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Tim Thomas among top NHL playoff goalie performances of all time

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Tim Thomas

When it comes to getting to the Stanley Cup Final, a hot goaltender is one of the top keys to success.

Goalies can make or break a team’s chance at hoisting the coveted trophy. Over the years, there have been tons of stellar performances between the pipes. But which goalies were the best when it comes to postseason play?

Here are the top NHL playoff goalie performances of all time. 

Terry Sawchuk -- Detroit Red Wings, 1952

While it only took eight victories to take home a Stanley Cup back then, it was eight wins and zero losses for Sawchuk and the Red Wings. The Hall of Famer shut out the Toronto Maple Leafs twice in the semifinals and also shut out the Montreal Canadiens twice in the finals. Sawchuk only allowed five goals in eight games, finishing with a .977 save percentage (SV%) en route to his first of four Stanley Cup wins. 

Ken Dryden -- Montreal Canadiens, 1971

There are plenty of postseason runs to choose from when it comes to Dryden, who helped the Canadiens win six Stanley Cups in the 1970s. But his most impressive came in his first season with the Habs in 1971. 

Despite only playing in six regular season games, Dryden’s 1.65 GAA in those games earned him the starting job in the postseason. While his statistics weren’t phenomenal (3.00 GAA and .914 SV%), the fact that he came in with so little NHL experience and helped the Habs win the Cup earned him the Conn Smythe that year, his first and only time receiving the honor.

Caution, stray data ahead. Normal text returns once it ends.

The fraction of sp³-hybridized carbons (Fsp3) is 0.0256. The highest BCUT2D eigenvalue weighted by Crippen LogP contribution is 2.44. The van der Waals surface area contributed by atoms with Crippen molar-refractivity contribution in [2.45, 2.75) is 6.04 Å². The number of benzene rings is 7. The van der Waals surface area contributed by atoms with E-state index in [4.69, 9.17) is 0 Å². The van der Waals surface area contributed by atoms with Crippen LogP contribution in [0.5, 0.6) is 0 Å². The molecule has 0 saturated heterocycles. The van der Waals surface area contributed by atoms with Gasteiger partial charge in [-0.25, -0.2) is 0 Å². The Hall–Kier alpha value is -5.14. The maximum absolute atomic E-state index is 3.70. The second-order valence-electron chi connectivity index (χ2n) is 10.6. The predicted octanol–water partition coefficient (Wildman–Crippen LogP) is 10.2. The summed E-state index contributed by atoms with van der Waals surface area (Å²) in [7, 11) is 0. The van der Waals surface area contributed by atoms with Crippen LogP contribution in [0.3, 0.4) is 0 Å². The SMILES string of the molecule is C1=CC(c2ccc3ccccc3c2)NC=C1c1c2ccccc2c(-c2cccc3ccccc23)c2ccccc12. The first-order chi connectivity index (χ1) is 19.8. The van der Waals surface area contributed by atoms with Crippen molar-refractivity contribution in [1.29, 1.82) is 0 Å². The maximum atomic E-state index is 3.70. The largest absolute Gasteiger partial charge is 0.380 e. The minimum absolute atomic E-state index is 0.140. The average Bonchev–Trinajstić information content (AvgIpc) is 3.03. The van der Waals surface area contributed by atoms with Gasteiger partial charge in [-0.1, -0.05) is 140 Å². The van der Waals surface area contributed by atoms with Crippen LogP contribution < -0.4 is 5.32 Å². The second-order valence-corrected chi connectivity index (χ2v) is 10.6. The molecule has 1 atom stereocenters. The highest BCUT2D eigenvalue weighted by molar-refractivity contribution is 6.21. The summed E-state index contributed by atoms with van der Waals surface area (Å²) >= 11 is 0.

Bernie Parent -- Philadelphia Flyers, 1975

Parent put together a Conn Smythe-worthy performance in 1975, leading the Broad Street Bullies to their second consecutive Stanley Cup win in the 1974-75 season. After winning the Vezina Trophy the same season with the Flyers, Parent finished with an impressive 1.89 goals against average (GAA) in the postseason, with four shutouts in 15 playoff games. 

Billy Smith -- New York Islanders, 1983

The king of the crease during the Islanders’ epic run in the early 1980s, Smith and the Islanders reached the Final five straight years, winning the Stanley Cup in four of them. His most impressive performance came in 1983, when he won the Conn Smythe Trophy. 

Going up against a star-studded Edmonton Oiler squad that included Mark Messier, Wayne Gretzky, Jari Kurri and Paul Coffey, Smith gave up just six goals during the four-game sweep. This was an Oiler team that had averaged six goals per game in their 12 games to get to the Final, but had no answer for the hot-headed Smith. 

Patrick Roy -- Montreal Canadiens, 1993

Truthfully, take Roy’s 1986, 1993 and 2001 playoff performances, assign them two numbers on a dice and roll it to see which one gets selected for the best performance. It’s almost unfair to pick between them, as Roy won the Conn Smythe in each of those years. But in 1993, he was with a Canadiens team that did not have a single player that finished in the top 20 in regular-season scoring.